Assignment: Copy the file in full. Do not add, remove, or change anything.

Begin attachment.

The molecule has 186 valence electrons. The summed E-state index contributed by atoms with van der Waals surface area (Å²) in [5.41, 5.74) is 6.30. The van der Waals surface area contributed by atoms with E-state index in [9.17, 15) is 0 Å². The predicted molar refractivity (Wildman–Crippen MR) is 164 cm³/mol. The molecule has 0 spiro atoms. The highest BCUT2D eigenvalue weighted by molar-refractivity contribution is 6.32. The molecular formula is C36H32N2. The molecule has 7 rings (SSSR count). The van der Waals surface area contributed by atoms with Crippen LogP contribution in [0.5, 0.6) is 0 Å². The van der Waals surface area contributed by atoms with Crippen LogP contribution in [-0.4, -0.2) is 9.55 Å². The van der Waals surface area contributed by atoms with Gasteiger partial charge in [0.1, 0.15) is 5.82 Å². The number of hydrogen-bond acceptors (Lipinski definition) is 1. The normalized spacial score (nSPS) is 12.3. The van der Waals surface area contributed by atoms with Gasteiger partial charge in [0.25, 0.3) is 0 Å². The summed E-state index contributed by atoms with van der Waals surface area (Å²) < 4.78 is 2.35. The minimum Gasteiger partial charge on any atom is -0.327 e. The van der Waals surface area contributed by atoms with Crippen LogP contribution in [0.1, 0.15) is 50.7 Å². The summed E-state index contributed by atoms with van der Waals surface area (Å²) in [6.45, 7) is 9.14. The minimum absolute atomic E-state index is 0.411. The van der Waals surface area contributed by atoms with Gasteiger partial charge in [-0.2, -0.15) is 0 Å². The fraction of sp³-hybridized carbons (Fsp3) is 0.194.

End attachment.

The molecule has 186 valence electrons. The summed E-state index contributed by atoms with van der Waals surface area (Å²) in [5.41, 5.74) is 6.30. The van der Waals surface area contributed by atoms with E-state index in [9.17, 15) is 0 Å². The predicted molar refractivity (Wildman–Crippen MR) is 164 cm³/mol. The molecule has 0 spiro atoms. The highest BCUT2D eigenvalue weighted by molar-refractivity contribution is 6.32. The molecular formula is C36H32N2. The molecule has 7 rings (SSSR count). The van der Waals surface area contributed by atoms with Crippen LogP contribution in [0.5, 0.6) is 0 Å². The van der Waals surface area contributed by atoms with Crippen LogP contribution in [-0.4, -0.2) is 9.55 Å². The van der Waals surface area contributed by atoms with Gasteiger partial charge in [0.1, 0.15) is 5.82 Å². The number of hydrogen-bond acceptors (Lipinski definition) is 1. The normalized spacial score (nSPS) is 12.3. The van der Waals surface area contributed by atoms with Gasteiger partial charge in [0.25, 0.3) is 0 Å². The summed E-state index contributed by atoms with van der Waals surface area (Å²) < 4.78 is 2.35. The minimum Gasteiger partial charge on any atom is -0.327 e. The van der Waals surface area contributed by atoms with Crippen LogP contribution in [0.1, 0.15) is 50.7 Å². The summed E-state index contributed by atoms with van der Waals surface area (Å²) in [6.45, 7) is 9.14. The minimum absolute atomic E-state index is 0.411. The van der Waals surface area contributed by atoms with Gasteiger partial charge in [-0.2, -0.15) is 0 Å². The fraction of sp³-hybridized carbons (Fsp3) is 0.194.